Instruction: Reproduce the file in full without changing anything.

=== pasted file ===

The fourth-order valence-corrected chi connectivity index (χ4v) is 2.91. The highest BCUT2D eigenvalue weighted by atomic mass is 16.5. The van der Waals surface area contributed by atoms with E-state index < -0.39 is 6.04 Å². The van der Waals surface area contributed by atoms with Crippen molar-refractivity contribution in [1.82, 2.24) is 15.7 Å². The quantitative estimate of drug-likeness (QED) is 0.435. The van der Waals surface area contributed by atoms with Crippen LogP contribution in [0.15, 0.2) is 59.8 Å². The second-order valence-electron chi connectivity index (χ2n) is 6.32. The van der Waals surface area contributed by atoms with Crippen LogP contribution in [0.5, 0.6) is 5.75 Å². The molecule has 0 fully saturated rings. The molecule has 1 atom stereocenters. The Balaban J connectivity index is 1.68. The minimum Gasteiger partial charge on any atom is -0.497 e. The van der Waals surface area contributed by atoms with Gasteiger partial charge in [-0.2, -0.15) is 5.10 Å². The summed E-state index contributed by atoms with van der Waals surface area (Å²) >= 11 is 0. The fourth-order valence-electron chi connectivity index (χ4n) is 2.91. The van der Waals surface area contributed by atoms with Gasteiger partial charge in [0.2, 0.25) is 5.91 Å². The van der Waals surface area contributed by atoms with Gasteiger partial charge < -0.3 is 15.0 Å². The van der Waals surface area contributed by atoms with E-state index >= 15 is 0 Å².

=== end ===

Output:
The fourth-order valence-corrected chi connectivity index (χ4v) is 2.91. The highest BCUT2D eigenvalue weighted by atomic mass is 16.5. The van der Waals surface area contributed by atoms with E-state index < -0.39 is 6.04 Å². The van der Waals surface area contributed by atoms with Crippen molar-refractivity contribution in [1.82, 2.24) is 15.7 Å². The quantitative estimate of drug-likeness (QED) is 0.435. The van der Waals surface area contributed by atoms with Crippen LogP contribution in [0.15, 0.2) is 59.8 Å². The second-order valence-electron chi connectivity index (χ2n) is 6.32. The van der Waals surface area contributed by atoms with Crippen LogP contribution in [0.5, 0.6) is 5.75 Å². The molecule has 0 fully saturated rings. The molecule has 1 atom stereocenters. The Balaban J connectivity index is 1.68. The minimum Gasteiger partial charge on any atom is -0.497 e. The van der Waals surface area contributed by atoms with Gasteiger partial charge in [-0.2, -0.15) is 5.10 Å². The summed E-state index contributed by atoms with van der Waals surface area (Å²) >= 11 is 0. The fourth-order valence-electron chi connectivity index (χ4n) is 2.91. The van der Waals surface area contributed by atoms with Gasteiger partial charge in [0.2, 0.25) is 5.91 Å². The van der Waals surface area contributed by atoms with Gasteiger partial charge < -0.3 is 15.0 Å². The van der Waals surface area contributed by atoms with E-state index >= 15 is 0 Å².